The younger brother’s only hope was his father’s mercy. And when he returned home in repentance he allowed himself to be served by his father. There was nothing else he could do, he knew that he had nothing to offer. But the older son can only think about what he has offered to his father, his service. And in serving his father, apparently he has not allowed his father to “serve” him in giving him even a “young goat” to celebrate with his friends. Perhaps this older son saw it as an addition to his perfect obedience and service to his father not to ask for anything like a goat. But his father answered that all that he had also belonged to his son. Perhaps there was also a great deal of pride held by the older brother about his service to his father without asking for anything in return. But the younger brother has no pride, he has nothing to be proud of.


Until we cry out to Jesus, hoping only in His service to us, suffering an excruciating death on the cross, in our place, bearing our sin, bearing the Father’s wrath which we deserved, we have no share with him. If we seek only to “serve God” like the older brother sought to serve his father, thinking that we have something to offer to God, then we will only be puffed up in pride and we will believe that we deserve something from God. But as Paul taught the Athenians at the Areopagus, “The God who made the world and everything in it, being Lord of heaven and earth, does not live in temples made by man, nor is he served by human hands, as though he needed anything, since he himself gives to all mankind life and breath and everything (Acts 17:24-25).” We have nothing to offer God and as the prophet Isaiah wrote, “we are all as an unclean thing, and all our righteousnesses are as filthy rags (Isaiah 64:6 - KJV).”


But if we embrace Christ’s service to us and hope only in Him and His death and resurrection He gives us a great gift, the gift of being His servant. Hebrews 9:14 reads, “how much more will the blood of Christ, who through the eternal Spirit offered himself without blemish to God, purify our conscience from dead works to serve the living God.” So there are two kinds of “service” to God, one which is dead works which avails no one anything, neither the sinner nor God, and also a kind of service which is done on the basis of the purification which we receive from the shed blood of Christ. But this is a service to our Lord out of love, without hope of repaying Him or earning some greater standing with Him.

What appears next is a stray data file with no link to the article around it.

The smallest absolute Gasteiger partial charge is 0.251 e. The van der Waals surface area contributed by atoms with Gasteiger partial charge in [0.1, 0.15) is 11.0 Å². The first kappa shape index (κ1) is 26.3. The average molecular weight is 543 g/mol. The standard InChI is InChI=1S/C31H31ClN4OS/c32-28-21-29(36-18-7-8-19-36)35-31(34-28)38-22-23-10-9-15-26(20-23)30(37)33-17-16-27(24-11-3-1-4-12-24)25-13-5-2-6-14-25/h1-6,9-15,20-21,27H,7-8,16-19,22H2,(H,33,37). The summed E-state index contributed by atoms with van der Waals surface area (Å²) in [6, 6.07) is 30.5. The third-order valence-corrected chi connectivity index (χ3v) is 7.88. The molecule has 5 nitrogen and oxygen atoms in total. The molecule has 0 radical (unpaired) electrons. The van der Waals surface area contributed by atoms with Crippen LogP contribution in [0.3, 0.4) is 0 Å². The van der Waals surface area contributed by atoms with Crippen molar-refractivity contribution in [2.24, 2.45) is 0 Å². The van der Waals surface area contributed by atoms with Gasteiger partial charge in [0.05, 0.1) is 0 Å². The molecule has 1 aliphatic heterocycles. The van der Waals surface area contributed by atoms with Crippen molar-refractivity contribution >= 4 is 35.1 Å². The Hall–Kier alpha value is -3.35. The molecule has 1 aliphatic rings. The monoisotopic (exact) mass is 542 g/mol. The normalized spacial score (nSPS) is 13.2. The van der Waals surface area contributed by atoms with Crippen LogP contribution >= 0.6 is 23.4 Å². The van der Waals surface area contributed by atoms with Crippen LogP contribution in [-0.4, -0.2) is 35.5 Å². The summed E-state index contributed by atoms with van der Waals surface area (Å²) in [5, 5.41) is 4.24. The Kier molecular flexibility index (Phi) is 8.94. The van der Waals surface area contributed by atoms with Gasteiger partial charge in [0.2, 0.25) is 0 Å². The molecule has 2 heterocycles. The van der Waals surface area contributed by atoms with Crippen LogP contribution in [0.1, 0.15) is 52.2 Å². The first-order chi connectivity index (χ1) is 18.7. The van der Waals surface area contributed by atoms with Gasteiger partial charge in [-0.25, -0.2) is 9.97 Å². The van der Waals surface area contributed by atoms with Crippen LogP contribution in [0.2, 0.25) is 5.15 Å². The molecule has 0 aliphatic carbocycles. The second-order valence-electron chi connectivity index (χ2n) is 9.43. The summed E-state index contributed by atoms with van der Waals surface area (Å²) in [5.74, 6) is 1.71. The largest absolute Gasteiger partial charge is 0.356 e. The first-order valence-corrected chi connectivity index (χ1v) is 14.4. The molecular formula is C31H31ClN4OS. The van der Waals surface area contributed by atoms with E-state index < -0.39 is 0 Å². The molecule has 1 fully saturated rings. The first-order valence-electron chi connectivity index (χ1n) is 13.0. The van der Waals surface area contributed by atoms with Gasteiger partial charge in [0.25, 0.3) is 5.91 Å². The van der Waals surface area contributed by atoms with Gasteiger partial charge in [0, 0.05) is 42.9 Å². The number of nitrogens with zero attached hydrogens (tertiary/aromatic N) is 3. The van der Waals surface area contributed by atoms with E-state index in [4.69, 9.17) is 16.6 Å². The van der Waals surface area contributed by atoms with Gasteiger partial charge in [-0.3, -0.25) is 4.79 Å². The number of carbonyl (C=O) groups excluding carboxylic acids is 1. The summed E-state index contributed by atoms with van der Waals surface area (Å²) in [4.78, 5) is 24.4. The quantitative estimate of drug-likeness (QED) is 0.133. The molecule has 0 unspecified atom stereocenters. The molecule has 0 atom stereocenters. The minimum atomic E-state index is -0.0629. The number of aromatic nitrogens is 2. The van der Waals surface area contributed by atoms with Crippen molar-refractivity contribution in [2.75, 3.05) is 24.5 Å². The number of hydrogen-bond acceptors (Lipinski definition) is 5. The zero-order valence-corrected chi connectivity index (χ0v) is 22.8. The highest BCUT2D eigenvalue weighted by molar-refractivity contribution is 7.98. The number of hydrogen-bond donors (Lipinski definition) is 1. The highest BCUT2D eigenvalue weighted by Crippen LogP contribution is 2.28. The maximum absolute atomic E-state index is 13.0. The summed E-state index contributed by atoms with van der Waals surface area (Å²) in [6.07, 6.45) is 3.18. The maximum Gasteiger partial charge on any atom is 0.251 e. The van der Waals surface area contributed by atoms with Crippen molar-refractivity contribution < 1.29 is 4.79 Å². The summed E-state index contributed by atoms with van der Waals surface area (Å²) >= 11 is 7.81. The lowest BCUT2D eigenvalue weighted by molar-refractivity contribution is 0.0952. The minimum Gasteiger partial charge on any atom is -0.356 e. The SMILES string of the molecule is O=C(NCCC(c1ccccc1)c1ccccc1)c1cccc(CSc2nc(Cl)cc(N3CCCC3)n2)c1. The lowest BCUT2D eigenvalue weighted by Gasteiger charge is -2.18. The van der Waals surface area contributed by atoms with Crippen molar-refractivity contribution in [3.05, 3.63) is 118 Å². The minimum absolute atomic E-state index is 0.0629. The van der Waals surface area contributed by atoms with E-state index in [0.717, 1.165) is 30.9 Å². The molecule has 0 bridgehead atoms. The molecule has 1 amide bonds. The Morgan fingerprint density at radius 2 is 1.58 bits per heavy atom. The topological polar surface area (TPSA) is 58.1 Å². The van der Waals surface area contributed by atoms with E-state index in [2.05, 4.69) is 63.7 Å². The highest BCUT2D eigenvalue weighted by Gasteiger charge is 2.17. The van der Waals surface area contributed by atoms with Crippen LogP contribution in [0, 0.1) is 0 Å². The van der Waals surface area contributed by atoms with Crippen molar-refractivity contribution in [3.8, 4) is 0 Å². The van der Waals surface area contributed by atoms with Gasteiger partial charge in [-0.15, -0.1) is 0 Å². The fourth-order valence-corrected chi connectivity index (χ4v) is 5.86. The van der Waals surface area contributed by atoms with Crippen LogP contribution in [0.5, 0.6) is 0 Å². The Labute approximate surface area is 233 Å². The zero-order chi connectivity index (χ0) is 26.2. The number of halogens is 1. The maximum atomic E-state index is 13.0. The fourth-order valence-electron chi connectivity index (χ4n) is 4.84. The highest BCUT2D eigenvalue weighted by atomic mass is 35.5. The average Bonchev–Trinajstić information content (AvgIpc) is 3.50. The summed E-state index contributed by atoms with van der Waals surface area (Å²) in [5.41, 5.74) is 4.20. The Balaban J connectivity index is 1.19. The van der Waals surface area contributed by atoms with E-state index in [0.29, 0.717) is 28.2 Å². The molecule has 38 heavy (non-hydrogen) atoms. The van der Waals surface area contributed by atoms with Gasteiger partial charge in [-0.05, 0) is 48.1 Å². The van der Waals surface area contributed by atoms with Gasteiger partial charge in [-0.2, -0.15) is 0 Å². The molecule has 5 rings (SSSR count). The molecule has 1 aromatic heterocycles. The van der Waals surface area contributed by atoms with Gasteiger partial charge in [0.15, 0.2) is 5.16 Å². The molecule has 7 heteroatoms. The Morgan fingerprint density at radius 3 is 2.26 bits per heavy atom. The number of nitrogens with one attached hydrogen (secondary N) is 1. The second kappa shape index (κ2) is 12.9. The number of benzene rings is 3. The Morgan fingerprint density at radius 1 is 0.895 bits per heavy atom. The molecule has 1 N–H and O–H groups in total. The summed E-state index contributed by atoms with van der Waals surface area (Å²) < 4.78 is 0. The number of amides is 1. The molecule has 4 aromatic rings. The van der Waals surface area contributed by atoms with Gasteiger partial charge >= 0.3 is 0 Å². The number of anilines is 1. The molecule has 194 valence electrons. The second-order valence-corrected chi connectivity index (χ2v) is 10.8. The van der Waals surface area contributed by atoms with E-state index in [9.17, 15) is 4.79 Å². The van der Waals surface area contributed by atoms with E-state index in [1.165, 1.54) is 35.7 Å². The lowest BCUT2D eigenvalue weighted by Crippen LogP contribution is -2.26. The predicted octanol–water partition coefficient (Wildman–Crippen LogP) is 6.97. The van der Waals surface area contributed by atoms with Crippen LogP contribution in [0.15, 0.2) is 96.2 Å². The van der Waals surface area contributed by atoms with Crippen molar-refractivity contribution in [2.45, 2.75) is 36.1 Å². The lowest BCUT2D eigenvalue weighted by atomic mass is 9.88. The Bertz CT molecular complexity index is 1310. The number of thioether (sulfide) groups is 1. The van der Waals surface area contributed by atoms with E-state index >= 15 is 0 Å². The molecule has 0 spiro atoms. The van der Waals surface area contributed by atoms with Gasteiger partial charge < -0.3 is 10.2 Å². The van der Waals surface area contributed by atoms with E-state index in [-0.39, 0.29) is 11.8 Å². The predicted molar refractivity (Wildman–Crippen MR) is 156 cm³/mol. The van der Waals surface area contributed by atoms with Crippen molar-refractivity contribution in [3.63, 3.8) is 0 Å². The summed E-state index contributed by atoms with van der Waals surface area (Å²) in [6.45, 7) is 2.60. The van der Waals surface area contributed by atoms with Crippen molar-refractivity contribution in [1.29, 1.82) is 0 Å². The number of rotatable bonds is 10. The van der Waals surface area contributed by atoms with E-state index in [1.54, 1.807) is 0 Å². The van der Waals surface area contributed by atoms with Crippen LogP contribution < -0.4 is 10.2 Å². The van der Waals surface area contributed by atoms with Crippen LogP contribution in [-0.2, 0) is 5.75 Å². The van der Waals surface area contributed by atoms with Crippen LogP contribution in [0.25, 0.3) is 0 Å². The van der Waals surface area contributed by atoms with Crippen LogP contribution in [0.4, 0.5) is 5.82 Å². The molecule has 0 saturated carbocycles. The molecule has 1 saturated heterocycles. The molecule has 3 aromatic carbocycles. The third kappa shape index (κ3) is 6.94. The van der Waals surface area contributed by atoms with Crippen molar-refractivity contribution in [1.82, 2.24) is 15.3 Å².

5 comments:

Anonymous said...

Hi Matt,

I'm sure things are crazy for you right now at the end of third year, so I will try not to ask too much.
I think, Brother Matt, that hope in Christ necessitates (or, more to the point, is equivocal to) hope for eternal life made available to us via the atonement. After all, what do we hope in someone who lived and died two millennia ago if not to live with them for all eternity?

The scriptures show us this in the very popular 1 Corinthians 13:13 "So now faith, hope and love abide these three;" hope is as central to the gospel as faith, and in accordance with the order listed, probably even greater.

Titus 1:2 states "In hope of eternal life, which God, who never lies, promised before the ages began" and also in Titus 3:7 we find "So that being justified by His grace we might become heirs according to the hope of eternal life."

This is all from the ESV.

This doesn't mean that we have earned it. Titus openly states "by grace". Hope and expectation are not equivocal. If we believed we were earning salvation via our works, we would not need an Intercessor with the Father at all and would cease to hold faith in what would be an unnecessary Savior.